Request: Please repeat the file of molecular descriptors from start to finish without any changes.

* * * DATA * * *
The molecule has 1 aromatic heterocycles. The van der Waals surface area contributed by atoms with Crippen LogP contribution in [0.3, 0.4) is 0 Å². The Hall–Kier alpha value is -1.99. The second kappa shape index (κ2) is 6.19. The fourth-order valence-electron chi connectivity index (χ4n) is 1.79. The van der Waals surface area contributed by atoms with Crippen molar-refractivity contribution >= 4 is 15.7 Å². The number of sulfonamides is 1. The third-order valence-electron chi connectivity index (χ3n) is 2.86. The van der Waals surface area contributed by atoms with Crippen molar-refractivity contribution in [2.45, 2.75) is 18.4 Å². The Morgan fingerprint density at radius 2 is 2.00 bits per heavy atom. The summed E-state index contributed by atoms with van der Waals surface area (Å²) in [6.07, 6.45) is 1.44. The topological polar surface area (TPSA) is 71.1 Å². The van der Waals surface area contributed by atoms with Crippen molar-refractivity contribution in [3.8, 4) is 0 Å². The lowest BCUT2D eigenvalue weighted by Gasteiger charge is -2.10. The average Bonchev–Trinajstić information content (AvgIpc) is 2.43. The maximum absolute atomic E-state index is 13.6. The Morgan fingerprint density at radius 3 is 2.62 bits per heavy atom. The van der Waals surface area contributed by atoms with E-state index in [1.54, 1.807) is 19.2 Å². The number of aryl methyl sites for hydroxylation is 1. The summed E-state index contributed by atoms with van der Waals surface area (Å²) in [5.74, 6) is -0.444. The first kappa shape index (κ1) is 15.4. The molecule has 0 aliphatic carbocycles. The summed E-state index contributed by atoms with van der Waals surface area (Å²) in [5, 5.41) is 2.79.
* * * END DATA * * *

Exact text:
The molecule has 1 aromatic heterocycles. The van der Waals surface area contributed by atoms with Crippen LogP contribution in [0.3, 0.4) is 0 Å². The Hall–Kier alpha value is -1.99. The second kappa shape index (κ2) is 6.19. The fourth-order valence-electron chi connectivity index (χ4n) is 1.79. The van der Waals surface area contributed by atoms with Crippen molar-refractivity contribution >= 4 is 15.7 Å². The number of sulfonamides is 1. The third-order valence-electron chi connectivity index (χ3n) is 2.86. The van der Waals surface area contributed by atoms with Crippen molar-refractivity contribution in [2.45, 2.75) is 18.4 Å². The Morgan fingerprint density at radius 2 is 2.00 bits per heavy atom. The summed E-state index contributed by atoms with van der Waals surface area (Å²) in [6.07, 6.45) is 1.44. The topological polar surface area (TPSA) is 71.1 Å². The van der Waals surface area contributed by atoms with Crippen molar-refractivity contribution in [3.8, 4) is 0 Å². The lowest BCUT2D eigenvalue weighted by Gasteiger charge is -2.10. The average Bonchev–Trinajstić information content (AvgIpc) is 2.43. The maximum absolute atomic E-state index is 13.6. The Morgan fingerprint density at radius 3 is 2.62 bits per heavy atom. The van der Waals surface area contributed by atoms with E-state index in [1.54, 1.807) is 19.2 Å². The number of aryl methyl sites for hydroxylation is 1. The summed E-state index contributed by atoms with van der Waals surface area (Å²) in [5.74, 6) is -0.444. The first kappa shape index (κ1) is 15.4. The molecule has 0 aliphatic carbocycles. The summed E-state index contributed by atoms with van der Waals surface area (Å²) in [5, 5.41) is 2.79.